Shackleford outlasts Caleb’s Posse in Met Mile
Shackleford set all the fractions under jockey John Velazquez, then had just enough left to beat a fast-finishing Caleb’s Posse and capture the 119th running of the Grade 1 Metropolitan Handicap going one mile at Belmont Park Monday, the highlight of a stakes-laden program on the Memorial Day holiday at the Elmont, N.Y., racetrack. To Honor and Serve was third, followed by Caixa Eletronica in the field of six older horses. Shackleford covered the one-mile on a fast main track in 1:33.30 and paid $8.80 for the win.
Shackleford, winner of the 2011 Preakness Stakes for his only previous Grade 1 victory, is a 4-year-old son of Forestry out of Oatsee, by Unbridled. Bred in Kentucky by her owners, Mike Lauffer and Bill Cubbedge. He is trained by Dale Romans. The Met Mile was Shackleford’s fifth career win, with four seconds, from 16 starts. He was coming off a victory over 2011 sprint champion Amazombie in the seven-furlong G2 Churchill Downs Handicap on Kentucky Derby day.
Shackleford carried 119 pounds, and was ridden for the first time by Velazquez, subbing for an injured Jesus Castanon. Caleb’s Posse spotted the winner two pounds as the 121-pound co-high weight (with recent G1 Carter Handicap winner Jackson Bend), and lost his third consecutive photo finish. Caleb’s Posse was beaten a nose by Jackson Bend in the Carter, and before that was second, a neck ehind Calibrachoa. The son of Posse was a four-length winner of the 2011 Breeders’ Cup Dirt Mile, beating Shackleford with a powerful stretch run.
Shackleford set the pace from the outset, going the opening quarter-mile in :22.77 the half in :44.73 and six furlongs in 1:08.52. Jackson Bend chased the winner early in second, with To Honor and Serve third along the inside and Caleb’s Posse trailing the field. When the field turned for home, To Honor and Serve was still looking for room, but when he swung outside to challenge Shackleford raced on the wrong lead foot and couldn’t mount a challenge. But Caleb’s Posse, under Rajiv Maragh, was flying down the middle of the track and closed in on the winner, falling just a stride or two short at the wire.
Quotes, courtesy NYRA media office
Dale Romans, winning trainer of Shackleford (No. 2): “I knew he was going to finish. It was just a matter of whether they could get by him or not. He’s gutsy as they come. Hopefully, he’ll get the credit he deserves. He’s a spectacular horse.”
“I thought coming off the turn he was going to be tough to get by. When they hit the wire, I thought he won. Ten jumps out, I didn’t know whether [Caleb’s Posse’s] momentum was going to carry him on by us, but when he hit the wire I thought we won. Johnny is one of the best riders of all time. He knows what he’s doing. He rode a perfect race.”
“The more work [Shackleford] does, the better he is. I brought him out a little too soft early in the year. I was too easy on him. We started cranking it up, and it’s paid off. The more I do with him, the more he likes it and the better he gets.”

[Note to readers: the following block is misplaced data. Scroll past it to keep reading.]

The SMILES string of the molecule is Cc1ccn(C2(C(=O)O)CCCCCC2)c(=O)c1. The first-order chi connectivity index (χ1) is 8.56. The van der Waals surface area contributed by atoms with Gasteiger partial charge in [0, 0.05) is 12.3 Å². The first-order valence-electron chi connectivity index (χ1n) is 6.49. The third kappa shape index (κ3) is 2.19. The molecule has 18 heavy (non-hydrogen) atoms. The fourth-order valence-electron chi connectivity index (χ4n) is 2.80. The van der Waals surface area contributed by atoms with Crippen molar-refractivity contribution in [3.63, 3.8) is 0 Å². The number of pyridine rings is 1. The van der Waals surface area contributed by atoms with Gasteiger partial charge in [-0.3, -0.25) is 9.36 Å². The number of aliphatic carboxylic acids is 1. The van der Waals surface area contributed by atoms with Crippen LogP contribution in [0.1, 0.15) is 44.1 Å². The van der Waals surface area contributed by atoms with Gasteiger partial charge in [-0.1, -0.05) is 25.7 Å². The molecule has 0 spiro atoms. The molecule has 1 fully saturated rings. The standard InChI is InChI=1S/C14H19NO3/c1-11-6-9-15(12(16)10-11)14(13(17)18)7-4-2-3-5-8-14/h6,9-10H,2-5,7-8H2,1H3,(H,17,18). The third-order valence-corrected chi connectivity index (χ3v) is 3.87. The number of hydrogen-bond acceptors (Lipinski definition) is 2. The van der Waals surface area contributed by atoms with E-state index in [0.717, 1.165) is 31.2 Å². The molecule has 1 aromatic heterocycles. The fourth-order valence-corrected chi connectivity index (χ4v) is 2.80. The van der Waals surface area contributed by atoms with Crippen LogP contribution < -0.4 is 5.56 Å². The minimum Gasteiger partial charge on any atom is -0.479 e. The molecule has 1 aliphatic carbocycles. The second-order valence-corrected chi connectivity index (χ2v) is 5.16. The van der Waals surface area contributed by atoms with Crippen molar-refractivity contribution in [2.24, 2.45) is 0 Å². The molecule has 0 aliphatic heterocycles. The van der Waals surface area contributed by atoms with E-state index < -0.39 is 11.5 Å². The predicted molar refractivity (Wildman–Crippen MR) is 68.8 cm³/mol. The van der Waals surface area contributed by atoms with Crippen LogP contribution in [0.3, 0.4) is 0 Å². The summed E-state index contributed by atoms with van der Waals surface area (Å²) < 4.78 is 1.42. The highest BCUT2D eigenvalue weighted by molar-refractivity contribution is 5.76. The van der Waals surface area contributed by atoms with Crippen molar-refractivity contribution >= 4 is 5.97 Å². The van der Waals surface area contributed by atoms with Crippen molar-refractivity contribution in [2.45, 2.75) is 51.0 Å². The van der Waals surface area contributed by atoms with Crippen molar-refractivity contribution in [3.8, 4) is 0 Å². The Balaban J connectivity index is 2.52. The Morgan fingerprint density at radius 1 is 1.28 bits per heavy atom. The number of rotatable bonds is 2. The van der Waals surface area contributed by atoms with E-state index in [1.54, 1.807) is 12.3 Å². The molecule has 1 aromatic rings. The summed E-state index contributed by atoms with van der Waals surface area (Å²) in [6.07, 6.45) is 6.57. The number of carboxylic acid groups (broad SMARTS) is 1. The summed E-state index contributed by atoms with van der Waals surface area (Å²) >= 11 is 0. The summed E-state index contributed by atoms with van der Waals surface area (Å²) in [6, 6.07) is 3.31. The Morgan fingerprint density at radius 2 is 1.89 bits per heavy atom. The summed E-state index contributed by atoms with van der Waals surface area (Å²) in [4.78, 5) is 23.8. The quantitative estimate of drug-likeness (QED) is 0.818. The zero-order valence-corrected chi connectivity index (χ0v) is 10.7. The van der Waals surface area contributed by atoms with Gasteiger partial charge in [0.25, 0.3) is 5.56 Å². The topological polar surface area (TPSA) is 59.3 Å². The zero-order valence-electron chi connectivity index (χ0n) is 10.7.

“He flies back [to Kentucky] in the morning. We have no idea what we’re going to do next. This was the goal from the beginning of the year, and we made it here and we’ll regroup and figure out what to do to get to the Breeders’ Cup.”
“These two have had a good rivalry. It’s their fourth time against each other, and they’re 2-2. Caleb’s Posse is a great horse, and it’s a good rivalry. Let’s see each other again. It was the race of the year, and it’s exciting to have been part of it, win, lose, or draw, with all of those good horses. And it lived up to its billing. To be a nose apart at the wire, I think it lived up to the hype.”
John Velazquez, winning jockey aboard Shackleford (No. 2): “He broke so good, so I didn’t have to do much, and he was doing it easy. Even as they were chasing him, he was in hand the whole way and that’s what I liked about him. Because he was doing it so easy, I didn’t have to rush him.”
“I saw the shadow [of Caleb’s Posse] coming so I had to go real far out to get him. I was wondering if somebody was in between and was thinking if nobody was there I was going to go straight out, and that’s what made me win, because when I came out, he put up a fight. [He dug back in] big time.”
Donnie Von Hemel, trainer of runner-up Caleb’s Posse (No. 3): “We’ll get over this [losing three straight by a neck, a nose and a nose]. For him to overcome the track bias and run like that, we’re very proud of him.”
Rajiv Maragh, jockey aboard runner-up Caleb’s Posse (No. 3): “The trip was good. I just kept on riding, trying to win. It looked like I had him measured. I was hoping I had him. It was just an unfortunate head bob. It’s real unfortunate to lose a race like this by such a short margin as good as he ran. The track has been fast all day, and it seemed like there was a speed bias. The race before [Acorn], they went fast and they didn’t come back. I was just trying to do my thing with my horse and make my move. He did his run. It was an unfortunate loss but a valiant effort.”
Bill Mott, trainer of third-place finisher and beaten favorite To Honor and Serve (No. 1): “I don’t think the inside post helped us, that’s all.”
Jose Lezcano, jockey aboard third-place finisher and beaten favorite To Honor and Serve (No. 1): “He ran very good. [Shackleford] went to the lead, and Jackson Bend was right there so I had to wait, but he gave me a good race.”